some Whoppers! Yeah! ... Is Whoppers the best one?
Ted: Mounds.
Barney: Milk Duds. (Season 2, Episode 2)
- Ranjit appearing to help Barney out in meeting all his women. He first appeared in Season 1, Episode 1 as a cab-driver. Later, he was their limo driver on New Year's Eve (Season 1, Episode 11), and he's appeared sporadically in other seasons as well.
- The Naked Man. Duh. This was one of the best episodes of a lackluster Season 4.
- Lawyered! Originally spoken by Marshall in Season 1, Mary the Paralegal--and used sporadically throughout HIMYM since, but this was the first time Ted used it. Thankfully, he asked Marshall's permission.

There's nothing wrong with using and doing stuff that's been done in earlier (better) seasons and episodes. In fact, I like that they keep things continuous, and what better way to pull off a great episode then using things that worked well before?

Then again, this episode ushered in very little progress for yet another week. Barney, as usual, acts the player part. Ted still struggles to have a normal date. Marshall and Lily act as cute matchmakers and realize how hard the single life is. But then there's Robin.

At the end of the episode, Robin is startled to see that Don is wearing pants, because he knows that she deserves a great co-anchor. And Don is back to being a lovable duck, bill and all. Progress on the Robin front!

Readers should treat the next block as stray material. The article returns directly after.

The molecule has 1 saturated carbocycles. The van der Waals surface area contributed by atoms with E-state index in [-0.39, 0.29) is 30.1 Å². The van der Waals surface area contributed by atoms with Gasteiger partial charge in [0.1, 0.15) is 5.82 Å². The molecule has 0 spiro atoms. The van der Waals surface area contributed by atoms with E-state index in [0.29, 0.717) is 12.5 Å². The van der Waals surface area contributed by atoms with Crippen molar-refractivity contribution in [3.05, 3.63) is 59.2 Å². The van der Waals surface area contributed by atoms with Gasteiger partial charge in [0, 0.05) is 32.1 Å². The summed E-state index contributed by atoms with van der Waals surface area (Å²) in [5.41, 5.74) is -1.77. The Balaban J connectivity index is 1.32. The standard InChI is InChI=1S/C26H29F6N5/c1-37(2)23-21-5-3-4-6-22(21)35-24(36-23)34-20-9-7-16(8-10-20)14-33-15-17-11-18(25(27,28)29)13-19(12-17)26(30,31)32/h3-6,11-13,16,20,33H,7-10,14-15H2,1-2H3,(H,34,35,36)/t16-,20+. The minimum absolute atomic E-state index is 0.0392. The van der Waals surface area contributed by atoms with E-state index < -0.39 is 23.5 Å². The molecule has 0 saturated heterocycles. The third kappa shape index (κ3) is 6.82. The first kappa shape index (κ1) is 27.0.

What did you think of the episode and the latest relationship theory? Do you think Don and Robin's relationship will go anywhere? What crazy shenanigans will Barney be up to next? And will Ted ever date again!? Share your thoughts below!

Thursday, February 4, 2010

For the Love of Books

If you know me, you know I'm a voracious reader. I always need to be reading something, and if I don't have a novel handy? I read cereal boxes, read over people's shoulders on the el. Lately, this book-itis has gotten worse, all thanks to Young Adult fiction. I'm zipping through novels, caught up in some crazy but amazing, intelligent, tersely-written plots. And since I'm reading them so quickly, I feel like I'm reading even more than before. Two books in a week? No problem. Well, sometimes. I do write every once in awhile, you know, even if I haven't graced the pages of this blog as often as I used do.

Can you tell how much I've fallen in love with YA lit? I started reading it because my WIP Through Charlotte's Eyes is YA, and now I've fallen head over heels. I hope I too can join the ranks of these mighty fine YA novelists one day.

So, what have I read? I wish I kept better track, because I know this list doesn't encompass it all. But, here goes, in no particular order, all the YA I've read in the past 6 months, give or take.

(Also, I promise to get better about keeping track of everything I read. I want to remember all this awesomeness.)

A Curse Dark as Gold, by Elizabeth Bunce; Bunce takes the Rumpelstiltskin tale and turns it on its head.